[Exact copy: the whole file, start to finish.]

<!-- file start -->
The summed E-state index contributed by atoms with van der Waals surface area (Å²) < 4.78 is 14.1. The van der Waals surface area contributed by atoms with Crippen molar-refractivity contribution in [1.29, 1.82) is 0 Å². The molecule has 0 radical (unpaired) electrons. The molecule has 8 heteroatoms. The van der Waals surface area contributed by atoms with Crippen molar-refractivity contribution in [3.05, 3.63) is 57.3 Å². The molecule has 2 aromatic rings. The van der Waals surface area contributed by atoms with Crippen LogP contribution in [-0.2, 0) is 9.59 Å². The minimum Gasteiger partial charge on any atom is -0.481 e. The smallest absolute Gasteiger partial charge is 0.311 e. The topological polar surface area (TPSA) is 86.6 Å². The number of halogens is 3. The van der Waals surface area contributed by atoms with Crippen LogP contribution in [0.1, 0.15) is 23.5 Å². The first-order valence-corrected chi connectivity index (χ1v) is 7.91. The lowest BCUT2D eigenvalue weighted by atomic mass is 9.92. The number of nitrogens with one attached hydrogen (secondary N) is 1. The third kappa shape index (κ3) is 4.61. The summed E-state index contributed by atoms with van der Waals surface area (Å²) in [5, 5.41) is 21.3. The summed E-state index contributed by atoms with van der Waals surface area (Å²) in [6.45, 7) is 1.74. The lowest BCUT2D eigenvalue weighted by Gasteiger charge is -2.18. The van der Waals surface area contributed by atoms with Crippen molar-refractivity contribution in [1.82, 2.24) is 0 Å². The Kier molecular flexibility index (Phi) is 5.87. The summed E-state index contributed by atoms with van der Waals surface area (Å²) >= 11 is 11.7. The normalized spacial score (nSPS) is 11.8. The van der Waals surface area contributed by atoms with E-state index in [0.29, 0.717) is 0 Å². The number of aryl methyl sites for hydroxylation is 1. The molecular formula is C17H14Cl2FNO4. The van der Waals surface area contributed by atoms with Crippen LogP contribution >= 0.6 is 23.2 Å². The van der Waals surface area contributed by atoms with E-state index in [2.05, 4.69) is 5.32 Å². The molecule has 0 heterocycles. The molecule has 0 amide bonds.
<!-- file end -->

The summed E-state index contributed by atoms with van der Waals surface area (Å²) < 4.78 is 14.1. The van der Waals surface area contributed by atoms with Crippen molar-refractivity contribution in [1.29, 1.82) is 0 Å². The molecule has 0 radical (unpaired) electrons. The molecule has 8 heteroatoms. The van der Waals surface area contributed by atoms with Crippen molar-refractivity contribution in [3.05, 3.63) is 57.3 Å². The molecule has 2 aromatic rings. The van der Waals surface area contributed by atoms with Crippen LogP contribution in [-0.2, 0) is 9.59 Å². The minimum Gasteiger partial charge on any atom is -0.481 e. The smallest absolute Gasteiger partial charge is 0.311 e. The topological polar surface area (TPSA) is 86.6 Å². The number of halogens is 3. The van der Waals surface area contributed by atoms with Crippen LogP contribution in [0.1, 0.15) is 23.5 Å². The first-order valence-corrected chi connectivity index (χ1v) is 7.91. The lowest BCUT2D eigenvalue weighted by atomic mass is 9.92. The number of nitrogens with one attached hydrogen (secondary N) is 1. The third kappa shape index (κ3) is 4.61. The summed E-state index contributed by atoms with van der Waals surface area (Å²) in [5, 5.41) is 21.3. The summed E-state index contributed by atoms with van der Waals surface area (Å²) in [6.45, 7) is 1.74. The lowest BCUT2D eigenvalue weighted by Gasteiger charge is -2.18. The van der Waals surface area contributed by atoms with Crippen molar-refractivity contribution in [1.82, 2.24) is 0 Å². The Kier molecular flexibility index (Phi) is 5.87. The summed E-state index contributed by atoms with van der Waals surface area (Å²) >= 11 is 11.7. The normalized spacial score (nSPS) is 11.8. The van der Waals surface area contributed by atoms with E-state index in [0.29, 0.717) is 0 Å². The number of aryl methyl sites for hydroxylation is 1. The molecular formula is C17H14Cl2FNO4. The van der Waals surface area contributed by atoms with Crippen LogP contribution >= 0.6 is 23.2 Å². The van der Waals surface area contributed by atoms with E-state index in [2.05, 4.69) is 5.32 Å². The molecule has 0 heterocycles. The molecule has 0 amide bonds.